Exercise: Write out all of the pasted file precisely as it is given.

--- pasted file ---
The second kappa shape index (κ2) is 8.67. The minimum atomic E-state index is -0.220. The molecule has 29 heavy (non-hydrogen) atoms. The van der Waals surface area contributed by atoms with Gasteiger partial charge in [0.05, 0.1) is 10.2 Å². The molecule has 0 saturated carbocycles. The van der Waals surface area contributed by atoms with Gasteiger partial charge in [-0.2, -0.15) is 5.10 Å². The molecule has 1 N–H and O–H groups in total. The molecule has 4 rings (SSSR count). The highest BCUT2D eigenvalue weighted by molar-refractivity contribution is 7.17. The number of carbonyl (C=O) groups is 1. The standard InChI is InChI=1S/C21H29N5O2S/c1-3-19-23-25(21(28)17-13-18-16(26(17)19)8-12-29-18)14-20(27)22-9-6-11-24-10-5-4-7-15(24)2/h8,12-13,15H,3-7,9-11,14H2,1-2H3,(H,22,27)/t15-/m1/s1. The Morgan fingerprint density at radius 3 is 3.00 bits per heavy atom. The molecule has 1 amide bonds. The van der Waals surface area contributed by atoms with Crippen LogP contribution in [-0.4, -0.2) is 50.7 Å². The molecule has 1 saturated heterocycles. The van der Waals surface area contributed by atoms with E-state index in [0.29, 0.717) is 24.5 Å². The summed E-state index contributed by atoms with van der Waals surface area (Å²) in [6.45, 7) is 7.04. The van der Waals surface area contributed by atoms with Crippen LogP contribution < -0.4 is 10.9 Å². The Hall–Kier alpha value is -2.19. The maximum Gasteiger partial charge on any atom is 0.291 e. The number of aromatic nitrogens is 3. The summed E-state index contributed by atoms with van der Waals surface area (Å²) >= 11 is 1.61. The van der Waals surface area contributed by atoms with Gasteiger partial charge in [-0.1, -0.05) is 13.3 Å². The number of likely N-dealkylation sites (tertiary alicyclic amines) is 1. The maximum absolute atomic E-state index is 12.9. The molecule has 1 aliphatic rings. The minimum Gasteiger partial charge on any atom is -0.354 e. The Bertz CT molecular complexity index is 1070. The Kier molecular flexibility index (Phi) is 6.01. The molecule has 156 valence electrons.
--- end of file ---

The second kappa shape index (κ2) is 8.67. The minimum atomic E-state index is -0.220. The molecule has 29 heavy (non-hydrogen) atoms. The van der Waals surface area contributed by atoms with Gasteiger partial charge in [0.05, 0.1) is 10.2 Å². The molecule has 0 saturated carbocycles. The van der Waals surface area contributed by atoms with Gasteiger partial charge in [-0.2, -0.15) is 5.10 Å². The molecule has 1 N–H and O–H groups in total. The molecule has 4 rings (SSSR count). The highest BCUT2D eigenvalue weighted by molar-refractivity contribution is 7.17. The number of carbonyl (C=O) groups is 1. The standard InChI is InChI=1S/C21H29N5O2S/c1-3-19-23-25(21(28)17-13-18-16(26(17)19)8-12-29-18)14-20(27)22-9-6-11-24-10-5-4-7-15(24)2/h8,12-13,15H,3-7,9-11,14H2,1-2H3,(H,22,27)/t15-/m1/s1. The Morgan fingerprint density at radius 3 is 3.00 bits per heavy atom. The molecule has 1 amide bonds. The van der Waals surface area contributed by atoms with Crippen LogP contribution in [-0.4, -0.2) is 50.7 Å². The molecule has 1 saturated heterocycles. The van der Waals surface area contributed by atoms with E-state index in [0.29, 0.717) is 24.5 Å². The summed E-state index contributed by atoms with van der Waals surface area (Å²) in [6.45, 7) is 7.04. The van der Waals surface area contributed by atoms with Crippen LogP contribution < -0.4 is 10.9 Å². The Hall–Kier alpha value is -2.19. The maximum Gasteiger partial charge on any atom is 0.291 e. The number of aromatic nitrogens is 3. The summed E-state index contributed by atoms with van der Waals surface area (Å²) >= 11 is 1.61. The van der Waals surface area contributed by atoms with Gasteiger partial charge in [-0.1, -0.05) is 13.3 Å². The number of likely N-dealkylation sites (tertiary alicyclic amines) is 1. The maximum absolute atomic E-state index is 12.9. The molecule has 1 aliphatic rings. The minimum Gasteiger partial charge on any atom is -0.354 e. The Bertz CT molecular complexity index is 1070. The Kier molecular flexibility index (Phi) is 6.01. The molecule has 156 valence electrons.